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What is E-Science?


Whether you spell it "eScience" or "e-Science", the concept of e-Science has been cropping up in scientific research circles quite a bit over the last few years.  I like to call it "big data science" myself, because e-Science deals with fields of research that handle massive amounts of data, whether these data come from astronomical sky surveys, supercolliders or genome wide association studies.  A related term is "e-Research", which is a more general concept of research using digital technology (computing, networks, digital data) in fields including science but also social science and the humanities.  Science magazine even devoted an entire online issue to the problems that arise from analyzing and storing large volumes of data.


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In January 2011, the National Science Foundation (NSF) altered its data sharing policy to require data management plans in future grant proposals to the agency:


"All proposals must describe plans for data management and sharing of the products of research, or assert the absence of the need for such plans. The attachment name must include the words “Data Management Plan”. NSF will not permit submission of a proposal that is missing a Data Management Plan."

So how do scientists deal with massive amounts of data?  The Science issue states that most researchers store their data locally (in their labs' computers) and may not have a backup plan for their data.  In addition, many scientists are not able to analyze large data sets themselves, because they lack either the software or expertise required for analysis.  Fortunately, many institutions have researchers or core facilities that provide data analysis consultations.

Libraries and librarians at academic research institutions are keenly aware of these issues and are prepared to make contributions to solutions for e-Science at their respective institutions.  Toward this end, the Association for Research Libraries and the Digital Library Federation have teamed up to create the E-Science Institute. The Institute is designed to give librarians tools they can use to assist researchers in crafting Data Management Plans and dealing with other issues concerning e-Science and e-Research.  The institute's sponsors include Northwestern University Library (NUL), along with more than 80 other academic libraries.  The Institute's training initiative began in July and will continue through the end of 2011.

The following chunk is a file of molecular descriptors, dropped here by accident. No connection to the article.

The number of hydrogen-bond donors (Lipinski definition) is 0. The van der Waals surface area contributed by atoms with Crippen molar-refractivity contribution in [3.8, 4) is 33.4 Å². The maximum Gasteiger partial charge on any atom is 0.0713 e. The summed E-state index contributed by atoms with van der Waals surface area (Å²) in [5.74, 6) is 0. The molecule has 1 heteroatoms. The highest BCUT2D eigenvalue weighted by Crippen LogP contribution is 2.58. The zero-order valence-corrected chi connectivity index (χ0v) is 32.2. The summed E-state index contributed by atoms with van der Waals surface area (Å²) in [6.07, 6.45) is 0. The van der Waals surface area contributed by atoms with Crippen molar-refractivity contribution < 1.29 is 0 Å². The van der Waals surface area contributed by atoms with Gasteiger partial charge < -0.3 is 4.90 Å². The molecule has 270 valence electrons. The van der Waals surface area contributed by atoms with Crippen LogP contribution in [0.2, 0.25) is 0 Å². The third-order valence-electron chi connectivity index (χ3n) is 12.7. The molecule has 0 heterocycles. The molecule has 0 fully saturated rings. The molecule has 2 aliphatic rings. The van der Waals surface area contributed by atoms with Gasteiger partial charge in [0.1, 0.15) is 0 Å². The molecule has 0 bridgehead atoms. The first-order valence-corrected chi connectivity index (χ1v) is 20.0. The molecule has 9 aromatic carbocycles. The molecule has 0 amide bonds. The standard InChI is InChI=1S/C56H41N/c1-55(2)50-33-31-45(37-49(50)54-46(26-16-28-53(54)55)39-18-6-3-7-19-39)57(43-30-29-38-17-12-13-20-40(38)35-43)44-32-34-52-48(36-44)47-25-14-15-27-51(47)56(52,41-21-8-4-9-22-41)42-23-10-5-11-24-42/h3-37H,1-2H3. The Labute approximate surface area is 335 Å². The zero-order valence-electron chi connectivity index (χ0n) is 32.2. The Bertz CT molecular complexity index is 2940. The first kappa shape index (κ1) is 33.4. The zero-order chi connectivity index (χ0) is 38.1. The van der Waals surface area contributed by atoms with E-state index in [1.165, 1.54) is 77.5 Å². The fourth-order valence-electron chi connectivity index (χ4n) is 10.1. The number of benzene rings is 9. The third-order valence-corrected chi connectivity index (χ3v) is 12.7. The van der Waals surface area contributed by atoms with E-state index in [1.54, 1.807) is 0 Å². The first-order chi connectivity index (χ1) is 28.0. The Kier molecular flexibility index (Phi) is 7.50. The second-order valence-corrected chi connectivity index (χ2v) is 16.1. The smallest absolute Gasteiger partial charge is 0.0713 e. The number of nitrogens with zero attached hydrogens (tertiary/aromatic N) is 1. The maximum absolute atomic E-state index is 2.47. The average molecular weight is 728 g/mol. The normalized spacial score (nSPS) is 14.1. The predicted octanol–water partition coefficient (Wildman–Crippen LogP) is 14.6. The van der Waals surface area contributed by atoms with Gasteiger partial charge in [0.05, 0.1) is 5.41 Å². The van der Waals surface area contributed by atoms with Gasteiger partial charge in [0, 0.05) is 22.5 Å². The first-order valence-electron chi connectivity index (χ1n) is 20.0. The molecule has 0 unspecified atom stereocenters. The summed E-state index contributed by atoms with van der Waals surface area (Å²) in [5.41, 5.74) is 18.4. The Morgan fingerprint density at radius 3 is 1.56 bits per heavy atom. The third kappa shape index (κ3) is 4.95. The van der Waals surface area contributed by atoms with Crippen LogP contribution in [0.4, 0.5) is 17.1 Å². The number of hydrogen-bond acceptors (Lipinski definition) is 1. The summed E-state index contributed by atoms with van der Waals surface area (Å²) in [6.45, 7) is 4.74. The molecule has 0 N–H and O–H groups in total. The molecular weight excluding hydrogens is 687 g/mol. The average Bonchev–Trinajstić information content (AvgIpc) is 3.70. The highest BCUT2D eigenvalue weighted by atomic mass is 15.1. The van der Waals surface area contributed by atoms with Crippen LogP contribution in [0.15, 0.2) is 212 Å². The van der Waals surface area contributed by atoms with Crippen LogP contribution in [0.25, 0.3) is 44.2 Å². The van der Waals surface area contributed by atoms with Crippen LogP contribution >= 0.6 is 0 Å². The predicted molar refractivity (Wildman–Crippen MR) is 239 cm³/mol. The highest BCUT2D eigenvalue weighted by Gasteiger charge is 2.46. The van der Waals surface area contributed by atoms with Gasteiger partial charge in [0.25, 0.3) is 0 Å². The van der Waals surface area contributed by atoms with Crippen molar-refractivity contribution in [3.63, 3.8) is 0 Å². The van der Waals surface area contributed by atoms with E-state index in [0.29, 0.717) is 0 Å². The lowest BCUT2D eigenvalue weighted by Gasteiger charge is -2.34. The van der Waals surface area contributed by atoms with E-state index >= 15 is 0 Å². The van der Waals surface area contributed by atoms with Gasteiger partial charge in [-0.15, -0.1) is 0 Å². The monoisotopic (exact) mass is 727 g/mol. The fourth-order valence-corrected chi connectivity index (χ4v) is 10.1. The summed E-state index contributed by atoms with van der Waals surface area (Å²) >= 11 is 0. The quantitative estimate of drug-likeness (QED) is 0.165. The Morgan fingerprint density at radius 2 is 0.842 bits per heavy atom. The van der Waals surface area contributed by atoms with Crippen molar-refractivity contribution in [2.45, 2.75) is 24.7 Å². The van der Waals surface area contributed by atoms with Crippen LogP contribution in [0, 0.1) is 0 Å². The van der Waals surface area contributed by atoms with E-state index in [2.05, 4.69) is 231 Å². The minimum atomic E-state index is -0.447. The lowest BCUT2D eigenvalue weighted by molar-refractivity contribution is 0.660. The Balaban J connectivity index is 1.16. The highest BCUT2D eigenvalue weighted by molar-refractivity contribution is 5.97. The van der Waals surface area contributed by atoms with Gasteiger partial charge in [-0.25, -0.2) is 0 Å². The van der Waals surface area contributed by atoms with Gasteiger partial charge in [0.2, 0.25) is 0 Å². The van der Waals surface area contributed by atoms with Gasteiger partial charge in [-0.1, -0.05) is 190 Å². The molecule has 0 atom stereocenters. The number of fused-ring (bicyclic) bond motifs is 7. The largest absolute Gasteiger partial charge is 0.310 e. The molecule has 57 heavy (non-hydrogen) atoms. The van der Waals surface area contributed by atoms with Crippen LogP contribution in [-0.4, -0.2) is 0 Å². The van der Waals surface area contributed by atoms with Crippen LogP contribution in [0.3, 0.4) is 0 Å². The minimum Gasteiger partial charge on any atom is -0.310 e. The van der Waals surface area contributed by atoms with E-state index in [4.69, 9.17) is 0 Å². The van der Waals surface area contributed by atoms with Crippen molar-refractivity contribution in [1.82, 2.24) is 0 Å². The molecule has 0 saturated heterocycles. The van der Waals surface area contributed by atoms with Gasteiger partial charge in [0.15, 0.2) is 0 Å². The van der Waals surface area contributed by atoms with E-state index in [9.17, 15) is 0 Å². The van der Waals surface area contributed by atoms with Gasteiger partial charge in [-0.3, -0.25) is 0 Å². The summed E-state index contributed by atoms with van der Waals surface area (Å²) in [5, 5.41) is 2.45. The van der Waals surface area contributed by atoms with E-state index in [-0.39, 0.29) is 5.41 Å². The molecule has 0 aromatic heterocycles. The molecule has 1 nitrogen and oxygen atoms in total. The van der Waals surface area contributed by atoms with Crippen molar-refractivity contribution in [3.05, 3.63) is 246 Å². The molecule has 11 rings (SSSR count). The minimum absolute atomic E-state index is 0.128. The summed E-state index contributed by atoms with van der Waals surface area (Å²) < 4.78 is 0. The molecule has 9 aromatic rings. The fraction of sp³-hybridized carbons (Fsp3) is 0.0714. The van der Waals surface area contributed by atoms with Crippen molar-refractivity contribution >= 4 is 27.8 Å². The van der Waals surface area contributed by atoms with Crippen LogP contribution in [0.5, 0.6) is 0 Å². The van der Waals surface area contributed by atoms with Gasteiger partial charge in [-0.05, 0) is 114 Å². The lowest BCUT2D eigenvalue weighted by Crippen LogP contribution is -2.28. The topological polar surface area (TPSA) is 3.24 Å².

Northwestern University has four librarians attending the Institute: 

  • Claire Stewart - Head of Digital Collections, NUL*
  • Cunera Buys -  Science Librarian, Mudd Science & Engineering Library*
  • Heidi Nickisch Duggan - Associate Director, Galter Health Sciences Library^
  • Pamela Shaw - Biosciences & Bioinformatics Librarian, Galter Health Sciences Library^

(*official team representatives to the Institute; ^contributing attendees)
Additionally, contributions to Northwestern's team are being made by Anna Ren of the Mudd Science & Engineering Library.

At the Feinberg School of Medicine, Heidi and Pamela will be gathering information on how researchers are managing their data and what data storage and retrieval solutions are available to researchers, such as the Enterprise Data Warehouse at NUCATS.  We will then look for ways in which Northwestern University libraries, including Galter, can assist researchers in dealing with their data. 

If you are interested in being interviewed or sharing your thoughts on Galter Library's role in data management, please contact me using my email link at the end of this blog post. 

Pamela Shaw
Biosciences & Bioinformatics Librarian
email Pamela

The Biosciences & Bioinformatics Blog highlights new tools and news items of interest to the biosciences research community at Northwestern University.

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Updated: September 24, 2023